My Lords, the United Kingdom has an internationally competitive manufacturing sector, with companies across a wide range of activities. The automotive sector is a great example of that. We were delighted to see the unveiling of Nissan's new concept car in Geneva this week. We welcome the news that the production model will be built at the Sunderland plant next year, creating about 2,000 new jobs at Nissan and in its supply chain.
I am grateful to my noble friend for that Answer. It is indeed very good news. Does he recall that three years ago the confidence of the north-east was shattered by three simultaneous announcements: the lay-off and mass redundancies at Nissan, the closure of the Corus steel plant and the shelving of plans for a £5 billion investment in new high-speed trains? Does he recognise that over the past year we have seen the reopening of the Corus steel plant, the go-ahead for the Hitachi investment in new trains, and now the thousands of new jobs coming through Nissan's investment? Does he agree that this demonstrates restored confidence in manufacturing in Britain and also in the policies pursued by the Government?
Before I answer that question, I am sure that the whole House would like to join me in congratulating my noble friend on just completing a 3,000-mile walk around Europe in support of the Olympic Truce initiative.
Yes, I agree with my noble friend that this is a sign of confidence in the British economy and in the north-east in particular. There is recent evidence of inward investment into this country in a range of sectors-not just cars but also rail, as my noble friend mentioned, renewable energy and steel. The investment comes from a range of countries-Japan, India, Thailand, China, as well as the more traditional sources of Europe and the United States. This is a welcome sign of the rejuvenation of the British economy.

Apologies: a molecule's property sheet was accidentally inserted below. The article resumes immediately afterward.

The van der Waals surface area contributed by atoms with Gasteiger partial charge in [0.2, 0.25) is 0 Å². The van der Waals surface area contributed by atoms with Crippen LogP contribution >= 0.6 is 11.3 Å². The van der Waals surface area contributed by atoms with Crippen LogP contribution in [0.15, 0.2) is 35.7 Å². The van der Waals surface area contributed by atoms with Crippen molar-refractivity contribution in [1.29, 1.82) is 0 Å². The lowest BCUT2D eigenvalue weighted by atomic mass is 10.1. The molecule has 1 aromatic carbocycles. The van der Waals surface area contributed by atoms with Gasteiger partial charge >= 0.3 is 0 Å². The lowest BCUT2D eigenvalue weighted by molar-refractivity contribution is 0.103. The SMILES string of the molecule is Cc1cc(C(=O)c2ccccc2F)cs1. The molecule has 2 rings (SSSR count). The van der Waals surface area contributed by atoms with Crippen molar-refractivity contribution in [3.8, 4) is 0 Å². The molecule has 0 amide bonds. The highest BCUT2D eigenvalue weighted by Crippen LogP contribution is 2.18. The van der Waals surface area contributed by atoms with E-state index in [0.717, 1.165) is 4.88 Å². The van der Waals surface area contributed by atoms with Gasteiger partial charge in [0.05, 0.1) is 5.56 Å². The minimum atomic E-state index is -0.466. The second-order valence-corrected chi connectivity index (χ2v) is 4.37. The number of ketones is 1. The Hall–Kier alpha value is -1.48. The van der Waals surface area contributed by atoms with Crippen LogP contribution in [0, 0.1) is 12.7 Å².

We in the north-east are very pleased that Nissan, in my home town of Sunderland, is investing even more. It is a real tribute to the quality of the workforce and to the support that Nissan has had-it is proud to acknowledge it-from One North East, which has been so important in getting this investment. One North East is not there any more. What is also not there is a lot of jobs. Sunderland now has an unemployment rate of around 11 per cent and many young people feel that their opportunities have gone for another generation. What will the Government do to make sure that those lives are not written off?
The noble Baroness points to the significant challenges that we still face in many parts of the country. The north-east is a graphic example of an area that has become overly dependent on the public sector, where youth unemployment is at unacceptable levels and the role that foreign direct investment can play is significant in rejuvenating the economy and creating new job opportunities. Of course that is not the only thing that we need to see but it is a key part of it.